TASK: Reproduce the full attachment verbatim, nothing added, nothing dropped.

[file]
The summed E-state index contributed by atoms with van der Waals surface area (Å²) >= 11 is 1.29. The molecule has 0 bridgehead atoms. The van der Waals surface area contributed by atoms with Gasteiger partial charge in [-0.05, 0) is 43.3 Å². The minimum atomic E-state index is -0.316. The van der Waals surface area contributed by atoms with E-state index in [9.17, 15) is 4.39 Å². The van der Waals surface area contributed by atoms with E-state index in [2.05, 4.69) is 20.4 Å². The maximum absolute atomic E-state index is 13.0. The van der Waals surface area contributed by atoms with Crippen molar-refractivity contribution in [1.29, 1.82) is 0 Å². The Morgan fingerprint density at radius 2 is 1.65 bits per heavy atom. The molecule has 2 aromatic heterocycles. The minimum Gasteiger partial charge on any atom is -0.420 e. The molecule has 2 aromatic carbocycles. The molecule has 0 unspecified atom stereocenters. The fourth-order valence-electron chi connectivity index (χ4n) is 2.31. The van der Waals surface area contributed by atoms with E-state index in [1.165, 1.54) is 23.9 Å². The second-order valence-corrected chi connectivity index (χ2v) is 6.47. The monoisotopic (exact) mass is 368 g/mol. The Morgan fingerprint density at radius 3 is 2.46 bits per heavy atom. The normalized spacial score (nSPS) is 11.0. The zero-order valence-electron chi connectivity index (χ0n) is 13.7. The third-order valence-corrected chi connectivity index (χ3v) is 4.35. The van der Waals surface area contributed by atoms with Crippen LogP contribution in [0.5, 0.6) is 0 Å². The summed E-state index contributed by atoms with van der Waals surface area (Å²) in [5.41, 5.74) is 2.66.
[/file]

The summed E-state index contributed by atoms with van der Waals surface area (Å²) >= 11 is 1.29. The molecule has 0 bridgehead atoms. The van der Waals surface area contributed by atoms with Gasteiger partial charge in [-0.05, 0) is 43.3 Å². The minimum atomic E-state index is -0.316. The van der Waals surface area contributed by atoms with E-state index in [9.17, 15) is 4.39 Å². The van der Waals surface area contributed by atoms with E-state index in [2.05, 4.69) is 20.4 Å². The maximum absolute atomic E-state index is 13.0. The van der Waals surface area contributed by atoms with Crippen molar-refractivity contribution in [1.29, 1.82) is 0 Å². The Morgan fingerprint density at radius 2 is 1.65 bits per heavy atom. The molecule has 2 aromatic heterocycles. The minimum Gasteiger partial charge on any atom is -0.420 e. The molecule has 2 aromatic carbocycles. The molecule has 0 unspecified atom stereocenters. The fourth-order valence-electron chi connectivity index (χ4n) is 2.31. The van der Waals surface area contributed by atoms with E-state index in [1.165, 1.54) is 23.9 Å². The second-order valence-corrected chi connectivity index (χ2v) is 6.47. The monoisotopic (exact) mass is 368 g/mol. The Morgan fingerprint density at radius 3 is 2.46 bits per heavy atom. The normalized spacial score (nSPS) is 11.0. The zero-order valence-electron chi connectivity index (χ0n) is 13.7. The third-order valence-corrected chi connectivity index (χ3v) is 4.35. The van der Waals surface area contributed by atoms with Crippen LogP contribution in [0.5, 0.6) is 0 Å². The summed E-state index contributed by atoms with van der Waals surface area (Å²) in [5.41, 5.74) is 2.66.